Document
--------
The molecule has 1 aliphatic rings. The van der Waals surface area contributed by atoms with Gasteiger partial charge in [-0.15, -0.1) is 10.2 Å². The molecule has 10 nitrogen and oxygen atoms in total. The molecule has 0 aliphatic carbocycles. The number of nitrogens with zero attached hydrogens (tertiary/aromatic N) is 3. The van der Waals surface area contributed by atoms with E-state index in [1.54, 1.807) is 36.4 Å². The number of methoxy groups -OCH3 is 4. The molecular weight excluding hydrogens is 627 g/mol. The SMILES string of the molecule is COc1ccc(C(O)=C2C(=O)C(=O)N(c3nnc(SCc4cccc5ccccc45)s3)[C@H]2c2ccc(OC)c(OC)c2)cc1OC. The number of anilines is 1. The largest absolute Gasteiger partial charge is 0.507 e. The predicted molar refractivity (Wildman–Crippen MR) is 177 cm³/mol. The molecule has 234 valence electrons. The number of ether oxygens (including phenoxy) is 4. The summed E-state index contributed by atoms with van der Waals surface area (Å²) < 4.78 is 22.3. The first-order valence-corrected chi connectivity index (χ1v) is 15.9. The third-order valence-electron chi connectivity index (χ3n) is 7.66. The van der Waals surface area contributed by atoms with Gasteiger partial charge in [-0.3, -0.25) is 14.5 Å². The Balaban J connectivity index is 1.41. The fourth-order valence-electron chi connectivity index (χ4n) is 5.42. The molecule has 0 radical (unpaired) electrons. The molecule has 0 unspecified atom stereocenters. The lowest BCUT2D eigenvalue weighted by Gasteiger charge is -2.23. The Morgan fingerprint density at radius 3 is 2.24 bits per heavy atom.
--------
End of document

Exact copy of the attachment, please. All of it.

The molecule has 1 aliphatic rings. The van der Waals surface area contributed by atoms with Gasteiger partial charge in [-0.15, -0.1) is 10.2 Å². The molecule has 10 nitrogen and oxygen atoms in total. The molecule has 0 aliphatic carbocycles. The number of nitrogens with zero attached hydrogens (tertiary/aromatic N) is 3. The van der Waals surface area contributed by atoms with E-state index in [1.54, 1.807) is 36.4 Å². The number of methoxy groups -OCH3 is 4. The molecular weight excluding hydrogens is 627 g/mol. The SMILES string of the molecule is COc1ccc(C(O)=C2C(=O)C(=O)N(c3nnc(SCc4cccc5ccccc45)s3)[C@H]2c2ccc(OC)c(OC)c2)cc1OC. The number of anilines is 1. The largest absolute Gasteiger partial charge is 0.507 e. The predicted molar refractivity (Wildman–Crippen MR) is 177 cm³/mol. The molecule has 234 valence electrons. The number of ether oxygens (including phenoxy) is 4. The summed E-state index contributed by atoms with van der Waals surface area (Å²) < 4.78 is 22.3. The first-order valence-corrected chi connectivity index (χ1v) is 15.9. The third-order valence-electron chi connectivity index (χ3n) is 7.66. The van der Waals surface area contributed by atoms with Gasteiger partial charge in [-0.3, -0.25) is 14.5 Å². The Balaban J connectivity index is 1.41. The fourth-order valence-electron chi connectivity index (χ4n) is 5.42. The molecule has 0 radical (unpaired) electrons. The molecule has 0 unspecified atom stereocenters. The lowest BCUT2D eigenvalue weighted by Gasteiger charge is -2.23. The Morgan fingerprint density at radius 3 is 2.24 bits per heavy atom.